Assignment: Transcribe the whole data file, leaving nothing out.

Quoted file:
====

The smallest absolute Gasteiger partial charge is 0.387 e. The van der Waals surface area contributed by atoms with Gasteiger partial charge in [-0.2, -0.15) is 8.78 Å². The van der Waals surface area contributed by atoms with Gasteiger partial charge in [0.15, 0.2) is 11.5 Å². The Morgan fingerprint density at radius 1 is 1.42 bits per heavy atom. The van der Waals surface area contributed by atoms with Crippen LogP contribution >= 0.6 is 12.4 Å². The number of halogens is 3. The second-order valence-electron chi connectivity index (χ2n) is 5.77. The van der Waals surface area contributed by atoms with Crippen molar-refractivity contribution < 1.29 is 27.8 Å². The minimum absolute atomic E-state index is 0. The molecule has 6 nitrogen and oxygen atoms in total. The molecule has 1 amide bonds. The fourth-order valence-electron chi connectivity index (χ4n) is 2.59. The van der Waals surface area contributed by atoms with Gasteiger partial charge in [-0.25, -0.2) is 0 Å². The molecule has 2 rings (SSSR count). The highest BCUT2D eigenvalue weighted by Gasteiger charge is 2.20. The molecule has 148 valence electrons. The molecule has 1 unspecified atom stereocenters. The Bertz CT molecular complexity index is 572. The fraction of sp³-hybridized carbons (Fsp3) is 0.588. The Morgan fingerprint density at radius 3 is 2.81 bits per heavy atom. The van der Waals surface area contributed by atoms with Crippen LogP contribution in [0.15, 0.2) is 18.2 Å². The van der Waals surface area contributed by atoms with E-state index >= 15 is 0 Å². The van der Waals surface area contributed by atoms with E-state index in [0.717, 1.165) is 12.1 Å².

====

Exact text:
The smallest absolute Gasteiger partial charge is 0.387 e. The van der Waals surface area contributed by atoms with Gasteiger partial charge in [-0.2, -0.15) is 8.78 Å². The van der Waals surface area contributed by atoms with Gasteiger partial charge in [0.15, 0.2) is 11.5 Å². The Morgan fingerprint density at radius 1 is 1.42 bits per heavy atom. The van der Waals surface area contributed by atoms with Crippen LogP contribution >= 0.6 is 12.4 Å². The number of halogens is 3. The second-order valence-electron chi connectivity index (χ2n) is 5.77. The van der Waals surface area contributed by atoms with Crippen molar-refractivity contribution < 1.29 is 27.8 Å². The minimum absolute atomic E-state index is 0. The molecule has 6 nitrogen and oxygen atoms in total. The molecule has 1 amide bonds. The fourth-order valence-electron chi connectivity index (χ4n) is 2.59. The van der Waals surface area contributed by atoms with Gasteiger partial charge in [-0.25, -0.2) is 0 Å². The molecule has 2 rings (SSSR count). The highest BCUT2D eigenvalue weighted by Gasteiger charge is 2.20. The molecule has 148 valence electrons. The molecule has 1 unspecified atom stereocenters. The Bertz CT molecular complexity index is 572. The fraction of sp³-hybridized carbons (Fsp3) is 0.588. The Morgan fingerprint density at radius 3 is 2.81 bits per heavy atom. The van der Waals surface area contributed by atoms with Crippen LogP contribution in [0.15, 0.2) is 18.2 Å². The van der Waals surface area contributed by atoms with E-state index >= 15 is 0 Å². The van der Waals surface area contributed by atoms with E-state index in [0.717, 1.165) is 12.1 Å².